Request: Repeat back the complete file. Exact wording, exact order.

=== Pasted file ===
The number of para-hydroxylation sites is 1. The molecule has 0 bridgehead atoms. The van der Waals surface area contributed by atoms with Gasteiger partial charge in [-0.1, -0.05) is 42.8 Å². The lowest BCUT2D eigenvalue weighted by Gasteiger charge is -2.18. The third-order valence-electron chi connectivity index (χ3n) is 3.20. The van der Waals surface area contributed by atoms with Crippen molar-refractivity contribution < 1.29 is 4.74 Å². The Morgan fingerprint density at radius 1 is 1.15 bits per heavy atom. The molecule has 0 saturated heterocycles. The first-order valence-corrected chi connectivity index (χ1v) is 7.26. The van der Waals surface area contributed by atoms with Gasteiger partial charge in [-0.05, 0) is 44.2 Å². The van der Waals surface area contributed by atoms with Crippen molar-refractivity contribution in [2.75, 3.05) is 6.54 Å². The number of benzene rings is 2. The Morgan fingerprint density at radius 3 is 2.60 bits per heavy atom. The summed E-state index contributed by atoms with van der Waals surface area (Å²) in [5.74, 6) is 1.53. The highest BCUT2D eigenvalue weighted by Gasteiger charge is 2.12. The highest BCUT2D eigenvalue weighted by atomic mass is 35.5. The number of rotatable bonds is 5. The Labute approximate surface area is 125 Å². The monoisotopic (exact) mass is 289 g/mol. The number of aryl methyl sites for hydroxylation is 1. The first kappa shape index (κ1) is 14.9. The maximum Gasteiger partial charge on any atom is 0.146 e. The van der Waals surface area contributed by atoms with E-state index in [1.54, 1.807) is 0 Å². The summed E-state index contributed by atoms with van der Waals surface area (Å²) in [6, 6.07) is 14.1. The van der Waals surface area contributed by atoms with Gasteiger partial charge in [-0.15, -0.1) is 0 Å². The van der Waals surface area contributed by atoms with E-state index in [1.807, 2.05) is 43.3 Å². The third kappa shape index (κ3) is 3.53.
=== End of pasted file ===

The number of para-hydroxylation sites is 1. The molecule has 0 bridgehead atoms. The van der Waals surface area contributed by atoms with Gasteiger partial charge in [-0.1, -0.05) is 42.8 Å². The lowest BCUT2D eigenvalue weighted by Gasteiger charge is -2.18. The third-order valence-electron chi connectivity index (χ3n) is 3.20. The van der Waals surface area contributed by atoms with Crippen molar-refractivity contribution < 1.29 is 4.74 Å². The Morgan fingerprint density at radius 1 is 1.15 bits per heavy atom. The molecule has 0 saturated heterocycles. The first-order valence-corrected chi connectivity index (χ1v) is 7.26. The van der Waals surface area contributed by atoms with Gasteiger partial charge in [-0.05, 0) is 44.2 Å². The van der Waals surface area contributed by atoms with Crippen molar-refractivity contribution in [2.75, 3.05) is 6.54 Å². The number of benzene rings is 2. The Morgan fingerprint density at radius 3 is 2.60 bits per heavy atom. The summed E-state index contributed by atoms with van der Waals surface area (Å²) in [5.74, 6) is 1.53. The highest BCUT2D eigenvalue weighted by Gasteiger charge is 2.12. The highest BCUT2D eigenvalue weighted by atomic mass is 35.5. The number of rotatable bonds is 5. The Labute approximate surface area is 125 Å². The monoisotopic (exact) mass is 289 g/mol. The number of aryl methyl sites for hydroxylation is 1. The first kappa shape index (κ1) is 14.9. The maximum Gasteiger partial charge on any atom is 0.146 e. The van der Waals surface area contributed by atoms with E-state index in [1.54, 1.807) is 0 Å². The summed E-state index contributed by atoms with van der Waals surface area (Å²) in [6, 6.07) is 14.1. The van der Waals surface area contributed by atoms with Gasteiger partial charge in [-0.15, -0.1) is 0 Å². The van der Waals surface area contributed by atoms with E-state index in [1.807, 2.05) is 43.3 Å². The third kappa shape index (κ3) is 3.53.